Yesterday I bottled my first batch of rooibos kombucha. I made it just like my regular kombucha, but with 1/2 cup of loose rooibos rather than two family-size decaf tea bags.
I’m not sure what to think of it. The scoby that formed on top was relatively thin, and I was able to squeeze a lot of kombucha out of it, whereas my usual scobys are pretty solid. Conventional wisdom is that this indicates that while it may ferment fine for a batch or two, that it cannot sustain itself. I’m not convinced that this is true.
I have an ongoing experiment with scoby-free Kombucha, in which I’m now in my third batch. If I can continue inoculating each brew solely with a cup of the last batch, it doesn’t matter if it produces a scoby. There’s also a question of scoby mechanics. In my last post, I briefly mentioned that there are specific yeast and bacteria that deposit cellulose in a pellicle on the surface (grow a scoby). Most acetobacter bacteria do not produce cellulose, so it is completely feasible for me to have kombucha with a healthy, vigorous culture that produces no scoby or one that is weak, while still tasting very much like kombucha.
And what about the taste. Well, that’s where I was most surprised. I tried it after two weeks and it still tasted very much like rooibos. Interestingly, it was filing the room with a scene reminiscent of unflavored pipe tobacco (white burley). At three weeks, it still tested very much like rooibos, but more complex and “grassy”. It wasn’t sweet, had some fizz, and a slight “bite”, but was missing the expected acetic (vinegary) tang. I don’t necessarily mind the lack of vinegar, but I’m finding this a wee bit bland. There’s not as much depth of flavor and richness as I had with the hojicha kombucha, or even just my usual brew. The thing thats really unique for me is that this pretty much tastes like rooibos tea, and almost doesn’t taste like kombucha at all. The fizz, lack of sweetness, and typical pH3 all tell me that it should be done, but I’ll have to try it again – letting it ferment longer – just to see what happens.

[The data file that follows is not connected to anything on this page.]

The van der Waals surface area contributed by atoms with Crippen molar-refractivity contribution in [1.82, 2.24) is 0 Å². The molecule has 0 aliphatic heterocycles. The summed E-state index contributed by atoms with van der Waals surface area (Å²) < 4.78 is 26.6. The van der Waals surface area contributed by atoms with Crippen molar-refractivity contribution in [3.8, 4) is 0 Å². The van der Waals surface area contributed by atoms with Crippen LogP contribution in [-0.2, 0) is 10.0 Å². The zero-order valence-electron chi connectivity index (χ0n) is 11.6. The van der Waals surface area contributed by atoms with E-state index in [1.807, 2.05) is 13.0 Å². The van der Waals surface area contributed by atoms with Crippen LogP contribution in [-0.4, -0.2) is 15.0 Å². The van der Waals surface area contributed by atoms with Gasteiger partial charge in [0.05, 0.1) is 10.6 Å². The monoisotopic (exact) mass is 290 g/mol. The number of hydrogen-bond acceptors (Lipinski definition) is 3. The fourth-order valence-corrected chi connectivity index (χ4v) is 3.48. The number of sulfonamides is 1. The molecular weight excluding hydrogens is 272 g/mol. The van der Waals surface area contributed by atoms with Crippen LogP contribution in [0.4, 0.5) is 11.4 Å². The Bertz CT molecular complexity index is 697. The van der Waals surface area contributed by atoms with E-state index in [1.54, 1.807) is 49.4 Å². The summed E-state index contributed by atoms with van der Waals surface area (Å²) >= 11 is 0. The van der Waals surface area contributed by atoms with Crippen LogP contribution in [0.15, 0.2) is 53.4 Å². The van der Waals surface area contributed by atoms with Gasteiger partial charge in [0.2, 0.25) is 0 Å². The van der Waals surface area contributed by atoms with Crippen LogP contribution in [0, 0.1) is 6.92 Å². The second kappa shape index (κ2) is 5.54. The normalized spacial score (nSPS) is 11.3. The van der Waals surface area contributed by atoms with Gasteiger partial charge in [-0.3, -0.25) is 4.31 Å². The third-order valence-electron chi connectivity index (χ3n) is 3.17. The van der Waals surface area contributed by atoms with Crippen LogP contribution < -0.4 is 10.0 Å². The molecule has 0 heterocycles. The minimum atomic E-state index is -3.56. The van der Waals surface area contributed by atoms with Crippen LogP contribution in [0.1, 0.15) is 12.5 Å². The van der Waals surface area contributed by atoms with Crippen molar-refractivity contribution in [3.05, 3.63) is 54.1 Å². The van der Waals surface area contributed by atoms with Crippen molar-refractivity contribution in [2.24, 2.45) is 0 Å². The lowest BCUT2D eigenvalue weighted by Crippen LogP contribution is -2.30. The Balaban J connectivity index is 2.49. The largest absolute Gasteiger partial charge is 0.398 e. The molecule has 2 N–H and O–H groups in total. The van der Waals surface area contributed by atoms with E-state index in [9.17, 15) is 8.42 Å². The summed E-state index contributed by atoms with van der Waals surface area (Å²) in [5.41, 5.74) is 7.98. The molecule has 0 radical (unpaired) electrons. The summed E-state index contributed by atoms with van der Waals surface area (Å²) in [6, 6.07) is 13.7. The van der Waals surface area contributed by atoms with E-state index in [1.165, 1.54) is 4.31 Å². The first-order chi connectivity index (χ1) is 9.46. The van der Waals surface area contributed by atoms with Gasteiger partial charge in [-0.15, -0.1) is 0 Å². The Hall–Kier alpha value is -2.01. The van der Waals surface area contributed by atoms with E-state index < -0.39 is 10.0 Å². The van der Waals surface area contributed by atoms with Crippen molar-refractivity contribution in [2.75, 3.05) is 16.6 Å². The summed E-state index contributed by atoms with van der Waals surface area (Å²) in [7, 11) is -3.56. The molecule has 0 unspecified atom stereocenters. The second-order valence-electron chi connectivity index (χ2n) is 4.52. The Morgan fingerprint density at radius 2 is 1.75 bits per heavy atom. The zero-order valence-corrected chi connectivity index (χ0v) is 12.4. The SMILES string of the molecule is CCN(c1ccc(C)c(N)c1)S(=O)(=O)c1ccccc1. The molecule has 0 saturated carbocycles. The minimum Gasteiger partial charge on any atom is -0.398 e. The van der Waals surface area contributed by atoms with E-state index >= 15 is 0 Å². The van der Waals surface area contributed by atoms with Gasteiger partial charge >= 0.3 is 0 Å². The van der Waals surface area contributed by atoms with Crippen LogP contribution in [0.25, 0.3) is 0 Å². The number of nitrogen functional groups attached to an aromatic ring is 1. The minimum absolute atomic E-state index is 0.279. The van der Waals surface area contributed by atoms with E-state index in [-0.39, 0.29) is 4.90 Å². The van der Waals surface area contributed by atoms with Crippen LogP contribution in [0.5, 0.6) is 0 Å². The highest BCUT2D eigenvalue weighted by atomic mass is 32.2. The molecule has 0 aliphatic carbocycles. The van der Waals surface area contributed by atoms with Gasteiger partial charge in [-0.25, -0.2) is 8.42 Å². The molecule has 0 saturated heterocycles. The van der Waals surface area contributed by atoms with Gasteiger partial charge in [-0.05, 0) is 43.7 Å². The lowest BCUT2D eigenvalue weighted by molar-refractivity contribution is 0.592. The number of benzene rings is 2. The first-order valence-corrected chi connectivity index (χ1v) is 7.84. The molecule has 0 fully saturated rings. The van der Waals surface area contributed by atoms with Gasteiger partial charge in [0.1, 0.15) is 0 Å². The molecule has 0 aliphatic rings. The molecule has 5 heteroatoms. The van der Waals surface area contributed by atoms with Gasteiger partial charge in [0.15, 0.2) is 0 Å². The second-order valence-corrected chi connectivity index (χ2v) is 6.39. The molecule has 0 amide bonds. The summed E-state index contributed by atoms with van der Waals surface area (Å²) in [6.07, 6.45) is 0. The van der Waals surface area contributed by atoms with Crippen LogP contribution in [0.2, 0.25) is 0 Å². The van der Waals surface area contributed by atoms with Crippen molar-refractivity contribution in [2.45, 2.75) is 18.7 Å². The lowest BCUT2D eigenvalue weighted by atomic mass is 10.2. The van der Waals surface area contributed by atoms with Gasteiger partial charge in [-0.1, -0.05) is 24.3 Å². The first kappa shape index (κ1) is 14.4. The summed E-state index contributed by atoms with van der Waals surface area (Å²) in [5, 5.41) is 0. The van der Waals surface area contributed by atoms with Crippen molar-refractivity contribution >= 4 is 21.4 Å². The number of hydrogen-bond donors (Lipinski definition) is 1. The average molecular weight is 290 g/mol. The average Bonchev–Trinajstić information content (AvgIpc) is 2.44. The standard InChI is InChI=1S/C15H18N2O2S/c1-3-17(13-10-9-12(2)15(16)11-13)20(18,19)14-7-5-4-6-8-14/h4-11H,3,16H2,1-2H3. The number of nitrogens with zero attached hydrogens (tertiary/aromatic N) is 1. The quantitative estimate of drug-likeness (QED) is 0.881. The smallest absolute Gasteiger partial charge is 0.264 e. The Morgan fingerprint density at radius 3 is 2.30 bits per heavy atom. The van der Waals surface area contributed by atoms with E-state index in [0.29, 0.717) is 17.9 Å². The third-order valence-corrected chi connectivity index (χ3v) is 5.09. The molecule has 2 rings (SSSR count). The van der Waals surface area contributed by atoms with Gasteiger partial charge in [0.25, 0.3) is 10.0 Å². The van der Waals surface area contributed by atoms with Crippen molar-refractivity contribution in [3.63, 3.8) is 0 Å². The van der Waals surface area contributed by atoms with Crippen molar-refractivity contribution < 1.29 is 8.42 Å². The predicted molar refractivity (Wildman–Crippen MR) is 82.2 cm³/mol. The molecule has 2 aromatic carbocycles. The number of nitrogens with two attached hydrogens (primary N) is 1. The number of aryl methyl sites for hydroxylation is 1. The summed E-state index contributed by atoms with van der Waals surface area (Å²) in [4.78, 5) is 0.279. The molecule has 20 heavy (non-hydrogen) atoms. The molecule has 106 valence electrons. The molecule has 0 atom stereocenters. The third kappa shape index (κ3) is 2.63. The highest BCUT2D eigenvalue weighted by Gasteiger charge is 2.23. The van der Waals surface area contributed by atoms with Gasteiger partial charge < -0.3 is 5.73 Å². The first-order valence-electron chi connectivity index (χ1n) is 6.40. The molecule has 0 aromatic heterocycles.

Since my kids and wife find the acetic nature of kombucha particularly objectionable, this may actually indicate a worthwhile variation to explore. Unfortunately, I received negative comments about the odor of the steeping rooibos, so this may ultimately be a dead-end even if I’m successful in reducing the acetic acid. Perhaps flavoring it with something especially aromatic would do the trick.